The Theory Of Everything

Last modified on November 16th, 2007

In 1905, a research paper was submitted that forever changed how science views the world. In it, the author postulated that the laws of physics, which were at the current time regarded as universal, actually depended on the relative motion between the object and that of the observer.

The consequences of that paper are far reaching, for it implies that even the passage of time itself depends on motion. That is, two clocks that are absolutely synchronized at rest will no longer be synchronized if the clocks are forced to travel at different speeds. That result, proven time and time again in many experiments, is woven into many current technologies, one of which is the GPS navigation system, where corrections must be made to the algorithm based on the relative speeds of the various satellites in orbit.

What’s extremely interesting about this discovery was that it was not made by a well known intellectual at that time, but instead was submitted by a relatively unknown Swiss patent clerk who had been dabbling in physics during his spare time.

That clerk was of course Albert Einstein.

After turning the world of science on its head with his theory of relativity, Einstein spent the rest of his life trying to devise a grand theory (known in science circles as the Unified Field Theory) that would unite all the branches of physics, and fully explain the observable world. Despite his best efforts, he was unfortunately unsuccessful.

Since that time, many researchers have struggled to complete what Einstein started nearly 100 years ago. And while many theories have been proposed (the most well known of those is now called String Theory), none of them have really come close.

Which is why I find it extremely interesting that recently a new paper, receiving rave reviews from some mainstream scientists, has emerged that provides not only a relatively simple theory of how everything ties together, but also depicts the fabric of the universe as a stunning geometrical shape.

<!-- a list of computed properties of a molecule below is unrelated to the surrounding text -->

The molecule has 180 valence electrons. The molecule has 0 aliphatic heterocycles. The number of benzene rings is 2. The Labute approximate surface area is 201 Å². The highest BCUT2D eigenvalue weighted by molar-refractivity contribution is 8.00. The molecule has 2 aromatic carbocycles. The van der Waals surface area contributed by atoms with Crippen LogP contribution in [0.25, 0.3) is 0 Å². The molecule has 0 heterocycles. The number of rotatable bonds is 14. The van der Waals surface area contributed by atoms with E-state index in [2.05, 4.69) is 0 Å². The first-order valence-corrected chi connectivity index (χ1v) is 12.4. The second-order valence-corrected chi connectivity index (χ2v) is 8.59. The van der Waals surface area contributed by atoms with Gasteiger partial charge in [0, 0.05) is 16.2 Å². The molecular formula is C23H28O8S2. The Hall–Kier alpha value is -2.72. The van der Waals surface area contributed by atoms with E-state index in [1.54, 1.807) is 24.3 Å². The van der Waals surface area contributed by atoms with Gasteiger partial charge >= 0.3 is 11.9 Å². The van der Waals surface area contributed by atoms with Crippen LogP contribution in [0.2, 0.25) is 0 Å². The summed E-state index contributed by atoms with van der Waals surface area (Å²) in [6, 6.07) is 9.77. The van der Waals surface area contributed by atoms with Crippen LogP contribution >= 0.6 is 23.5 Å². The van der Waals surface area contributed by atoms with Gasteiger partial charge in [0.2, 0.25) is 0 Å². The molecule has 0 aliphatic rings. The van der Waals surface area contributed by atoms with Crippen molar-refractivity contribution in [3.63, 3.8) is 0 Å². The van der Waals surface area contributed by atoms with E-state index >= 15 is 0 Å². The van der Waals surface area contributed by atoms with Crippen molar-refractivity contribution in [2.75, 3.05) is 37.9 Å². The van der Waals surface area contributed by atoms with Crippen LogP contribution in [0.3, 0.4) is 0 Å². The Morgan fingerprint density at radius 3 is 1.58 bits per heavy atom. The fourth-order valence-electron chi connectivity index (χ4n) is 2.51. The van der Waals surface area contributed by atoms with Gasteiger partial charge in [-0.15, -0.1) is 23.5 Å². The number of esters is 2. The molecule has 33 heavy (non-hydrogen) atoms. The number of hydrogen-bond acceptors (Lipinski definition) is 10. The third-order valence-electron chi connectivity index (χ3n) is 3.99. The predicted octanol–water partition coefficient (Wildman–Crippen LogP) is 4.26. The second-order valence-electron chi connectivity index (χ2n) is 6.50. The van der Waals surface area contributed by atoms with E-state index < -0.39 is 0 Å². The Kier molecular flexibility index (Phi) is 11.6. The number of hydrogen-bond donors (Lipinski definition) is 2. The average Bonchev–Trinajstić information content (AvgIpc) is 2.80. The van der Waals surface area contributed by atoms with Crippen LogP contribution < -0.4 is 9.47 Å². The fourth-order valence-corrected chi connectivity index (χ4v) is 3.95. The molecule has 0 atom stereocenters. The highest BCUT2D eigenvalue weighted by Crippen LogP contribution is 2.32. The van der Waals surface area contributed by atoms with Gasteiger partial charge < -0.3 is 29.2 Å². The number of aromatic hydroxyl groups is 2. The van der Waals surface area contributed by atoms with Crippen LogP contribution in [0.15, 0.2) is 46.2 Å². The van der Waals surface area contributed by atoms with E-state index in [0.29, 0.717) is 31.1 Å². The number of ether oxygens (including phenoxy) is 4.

The author of that paper? A 39 year old surfer in Hawaii.

And while I’m sure that the quest for that grand theory will continue for a while, it is a quest I have always believed is worth pursuing. For at the heart of that effort is quite simply the search for truth, a pursuit that has shown not only how large the universe is, but also how truly insignificant our role is in it. And once you come to accept that, many of the problems we face as inhabitants of this planet seem rather small and easily repairable by comparison.

Take for example this image, captured by the Voyager 1 spacecraft as it passed out of our own solar system:

The late Dr. Carl Sagan, a well-known astronomer, once said these words about this photo:

We succeeded in taking that picture [from deep space], and, if you look at it, you see a dot. That’s here. That’s home. That’s us. On it, everyone you ever heard of, every human being who ever lived, lived out their lives. The aggregate of all our joys and sufferings, thousands of confident religions, ideologies and economic doctrines, every hunter and forager, every hero and coward, every creator and destroyer of civilizations, every king and peasant, every young couple in love, every hopeful child, every mother and father, every inventor and explorer, every teacher of morals, every corrupt politician, every superstar, every supreme leader, every saint and sinner in the history of our species, lived there on a mote of dust, suspended in a sunbeam.

The earth is a very small stage in a vast cosmic arena. Think of the rivers of blood spilled by all those generals and emperors so that in glory and in triumph they could become the momentary masters of a fraction of a dot. Think of the endless cruelties visited by the inhabitants of one corner of the dot on scarcely distinguishable inhabitants of some other corner of the dot. How frequent their misunderstandings, how eager they are to kill one another, how fervent their hatreds. Our posturings, our imagined self-importance, the delusion that we have some privileged position in the universe, are challenged by this point of pale light.